In recent years, the Peruvian judiciary has not been immune to serious corruption. Although several Peruvian politicians, including several former presidents, stepped down and even went to prison in the anti-corruption campaign, which has a certain deterrent effect on the corrupt, it is still difficult to effectively punish the corrupt.
  In addition, Peru and other countries often conduct large-scale elections according to their systems, but the politicians who run for election often do not have a clear political platform, and the political parties they belong to also lack strong organizational strength. Advertisements even buy votes and open the way with money. For example, in a recent election, many politicians spent hundreds of thousands of dollars to hire election planning experts from the United States, place advertisements, and use various means to buy votes. This is easy to breed power and money transactions.
Raised the banner of anti-corruption

  In Peru, Toledo used to be an inspirational legend, but now it is embarrassing for Peruvians. Local media said he was like a “male version of Cinderella” when he woke up.
  Toledo is the eighth of nine children from a poor indigenous family in the mountains of Peru. He dreamed of being president since he was a child, and people thought it was a joke.
  Toledo knew that his family was struggling, but he also knew that only studying could change his fate, so he persuaded his father to let him go to school. Relying on part-time work and part-study, he became the first person in his family to go to high school.
  One day, Toledo met two young Americans who were volunteers in Peru asking for directions. During the chat, he realized for the first time how big the outside world is. With the help of American youth, Toledo, who loves football, applied for a scholarship at the University of San Francisco with his football expertise. In 1964, he went to the United States to study economics, and later received a doctorate in human resource economics at Stanford University.
  After graduation, Toledo successively worked as an economic consultant in international institutions such as the United Nations Headquarters in New York, the World Bank, and the Inter-American Development Bank. Meanwhile, he married Karp in 1972. After working abroad for 25 years, Toledo returned to Peru with the idea of ​​”not continuing to study poverty, but changing poverty”.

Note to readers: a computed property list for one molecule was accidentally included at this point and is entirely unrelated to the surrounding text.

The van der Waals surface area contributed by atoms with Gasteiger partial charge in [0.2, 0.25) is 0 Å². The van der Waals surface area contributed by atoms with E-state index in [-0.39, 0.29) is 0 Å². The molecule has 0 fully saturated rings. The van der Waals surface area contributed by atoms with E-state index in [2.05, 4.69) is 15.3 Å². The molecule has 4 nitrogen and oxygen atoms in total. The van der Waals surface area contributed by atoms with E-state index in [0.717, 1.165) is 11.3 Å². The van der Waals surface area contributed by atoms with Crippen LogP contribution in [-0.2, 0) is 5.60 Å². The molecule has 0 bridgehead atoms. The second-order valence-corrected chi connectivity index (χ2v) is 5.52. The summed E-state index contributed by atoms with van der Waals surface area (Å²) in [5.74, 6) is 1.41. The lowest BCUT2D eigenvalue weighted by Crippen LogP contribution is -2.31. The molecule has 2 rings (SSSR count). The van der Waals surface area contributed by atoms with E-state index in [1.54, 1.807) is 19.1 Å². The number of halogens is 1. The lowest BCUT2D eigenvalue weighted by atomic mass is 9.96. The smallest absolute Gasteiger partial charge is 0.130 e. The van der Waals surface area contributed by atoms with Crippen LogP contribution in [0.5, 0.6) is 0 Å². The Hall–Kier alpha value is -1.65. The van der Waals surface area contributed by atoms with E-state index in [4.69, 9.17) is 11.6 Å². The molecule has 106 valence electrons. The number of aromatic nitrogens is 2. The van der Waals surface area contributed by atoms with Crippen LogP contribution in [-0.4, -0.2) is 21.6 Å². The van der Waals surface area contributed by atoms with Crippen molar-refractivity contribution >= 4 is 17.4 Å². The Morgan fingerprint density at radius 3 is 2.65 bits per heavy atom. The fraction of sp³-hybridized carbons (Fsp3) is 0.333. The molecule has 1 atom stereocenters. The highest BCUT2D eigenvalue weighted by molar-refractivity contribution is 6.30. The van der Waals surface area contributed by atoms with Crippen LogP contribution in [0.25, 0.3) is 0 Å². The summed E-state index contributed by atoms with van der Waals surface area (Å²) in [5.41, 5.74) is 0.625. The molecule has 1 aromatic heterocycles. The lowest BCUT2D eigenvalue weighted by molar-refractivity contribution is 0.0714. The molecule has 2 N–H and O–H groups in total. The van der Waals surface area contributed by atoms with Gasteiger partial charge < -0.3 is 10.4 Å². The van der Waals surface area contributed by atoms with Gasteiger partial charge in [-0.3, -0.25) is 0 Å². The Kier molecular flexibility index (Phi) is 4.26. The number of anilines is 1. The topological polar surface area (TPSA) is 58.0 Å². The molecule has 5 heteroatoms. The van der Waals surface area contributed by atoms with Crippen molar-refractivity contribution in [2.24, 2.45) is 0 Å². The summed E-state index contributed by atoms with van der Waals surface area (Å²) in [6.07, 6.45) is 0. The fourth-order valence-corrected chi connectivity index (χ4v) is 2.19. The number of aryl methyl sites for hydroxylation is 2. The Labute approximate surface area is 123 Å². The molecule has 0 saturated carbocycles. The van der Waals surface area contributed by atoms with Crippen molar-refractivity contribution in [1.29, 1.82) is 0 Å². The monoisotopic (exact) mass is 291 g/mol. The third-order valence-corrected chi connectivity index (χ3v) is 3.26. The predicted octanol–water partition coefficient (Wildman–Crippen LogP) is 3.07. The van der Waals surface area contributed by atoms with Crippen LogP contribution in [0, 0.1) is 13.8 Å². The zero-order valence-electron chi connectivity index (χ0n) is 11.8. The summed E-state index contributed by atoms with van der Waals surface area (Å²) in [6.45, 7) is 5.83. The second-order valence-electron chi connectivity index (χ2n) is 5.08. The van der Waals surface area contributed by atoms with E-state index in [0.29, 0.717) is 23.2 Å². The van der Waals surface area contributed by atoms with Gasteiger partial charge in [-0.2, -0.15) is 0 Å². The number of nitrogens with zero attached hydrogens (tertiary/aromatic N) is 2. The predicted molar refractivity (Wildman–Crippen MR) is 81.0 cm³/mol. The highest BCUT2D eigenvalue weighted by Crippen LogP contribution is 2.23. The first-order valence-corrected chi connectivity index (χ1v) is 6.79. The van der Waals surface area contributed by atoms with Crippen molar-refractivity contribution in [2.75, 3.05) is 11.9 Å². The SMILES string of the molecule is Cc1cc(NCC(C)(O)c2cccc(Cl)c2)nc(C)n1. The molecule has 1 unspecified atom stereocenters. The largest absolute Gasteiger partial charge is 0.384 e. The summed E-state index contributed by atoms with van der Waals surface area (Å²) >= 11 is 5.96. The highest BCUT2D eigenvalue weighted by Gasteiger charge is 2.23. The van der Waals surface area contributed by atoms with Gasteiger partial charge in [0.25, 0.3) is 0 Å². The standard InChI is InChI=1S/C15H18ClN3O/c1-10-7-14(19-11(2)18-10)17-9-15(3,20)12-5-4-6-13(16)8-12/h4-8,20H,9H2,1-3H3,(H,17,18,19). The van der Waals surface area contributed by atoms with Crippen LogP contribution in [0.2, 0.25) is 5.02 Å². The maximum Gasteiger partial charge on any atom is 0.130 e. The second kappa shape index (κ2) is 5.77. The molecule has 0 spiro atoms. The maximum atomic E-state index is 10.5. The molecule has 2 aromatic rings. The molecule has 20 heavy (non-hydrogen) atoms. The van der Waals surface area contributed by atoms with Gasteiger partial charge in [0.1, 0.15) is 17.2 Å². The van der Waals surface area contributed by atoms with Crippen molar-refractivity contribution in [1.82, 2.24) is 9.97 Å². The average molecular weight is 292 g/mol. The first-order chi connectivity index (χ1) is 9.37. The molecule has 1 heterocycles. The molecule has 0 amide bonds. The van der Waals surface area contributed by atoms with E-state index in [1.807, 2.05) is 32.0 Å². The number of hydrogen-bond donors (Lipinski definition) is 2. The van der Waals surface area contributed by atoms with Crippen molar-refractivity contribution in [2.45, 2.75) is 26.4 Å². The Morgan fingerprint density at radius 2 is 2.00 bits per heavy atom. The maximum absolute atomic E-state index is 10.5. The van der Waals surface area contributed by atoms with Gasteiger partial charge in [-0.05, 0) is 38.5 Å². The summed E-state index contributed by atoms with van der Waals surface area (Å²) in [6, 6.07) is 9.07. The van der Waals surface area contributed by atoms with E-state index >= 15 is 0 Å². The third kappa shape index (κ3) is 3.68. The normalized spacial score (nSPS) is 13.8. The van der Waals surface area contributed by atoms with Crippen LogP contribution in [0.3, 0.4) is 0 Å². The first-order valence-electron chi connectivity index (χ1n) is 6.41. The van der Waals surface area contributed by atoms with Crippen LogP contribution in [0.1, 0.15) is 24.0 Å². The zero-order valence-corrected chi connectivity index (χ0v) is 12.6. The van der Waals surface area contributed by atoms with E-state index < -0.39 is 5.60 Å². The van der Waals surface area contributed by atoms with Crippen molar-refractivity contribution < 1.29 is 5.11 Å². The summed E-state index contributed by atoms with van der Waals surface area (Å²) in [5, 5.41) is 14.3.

In September 1994, he founded the political party organization “Viable Nation”. He participated in the presidential election the following year and won only 3.3% of the votes. He was defeated by Fujimori, who was running for re-election. In 2000, Toledo changed the name of the party to “Viable Peru”, challenged Fujimori again, and entered the second round of elections with a support rate of more than 40%. After that, he announced his withdrawal from the election on the grounds of electoral fraud on Fujimori’s side, and initiated a protest as the leader of the opposition party, demanding that Fujimori step down.
  Soon, Fujimori was dismissed by Congress due to the election bribery scandal. Toledo ran for president for the third time and was elected by a narrow margin.
  Born in poverty, self-made, and winning the general election by holding high the banner of anti-corruption, Toledo is regarded by many as a model of indigenous struggle. When he came to power, he said that he would work hard to raise wages, promote agricultural development, accelerate the pace of economic construction, and increase 1 million job opportunities. By the end of his term in 2006, his performance was not satisfactory.
  After leaving office, Toledo has lived in San Francisco since 2007. In 2011, he participated in the presidential election and returned to Peru briefly, but ended in defeat in the primary election.
  According to the memories of members of his campaign team, Toledo liked good wine. When talking, he “drank whiskey after glass of whiskey”, drank every night, and could drink an entire bottle of white wine alone. His men also love to send him expensive wine. When Toledo was in power, the media would always publish news with a photo of him holding a wine glass. During the campaign, Toledo gave a radio interview one morning, and it was his drunken voice that was heard on the air. In March 2019, in Toledo, the United States, he was detained for “drunkenness in public” and locked up at the police station overnight.
  Now that Toledo is in jail, it may be difficult to “have fun with wine” again.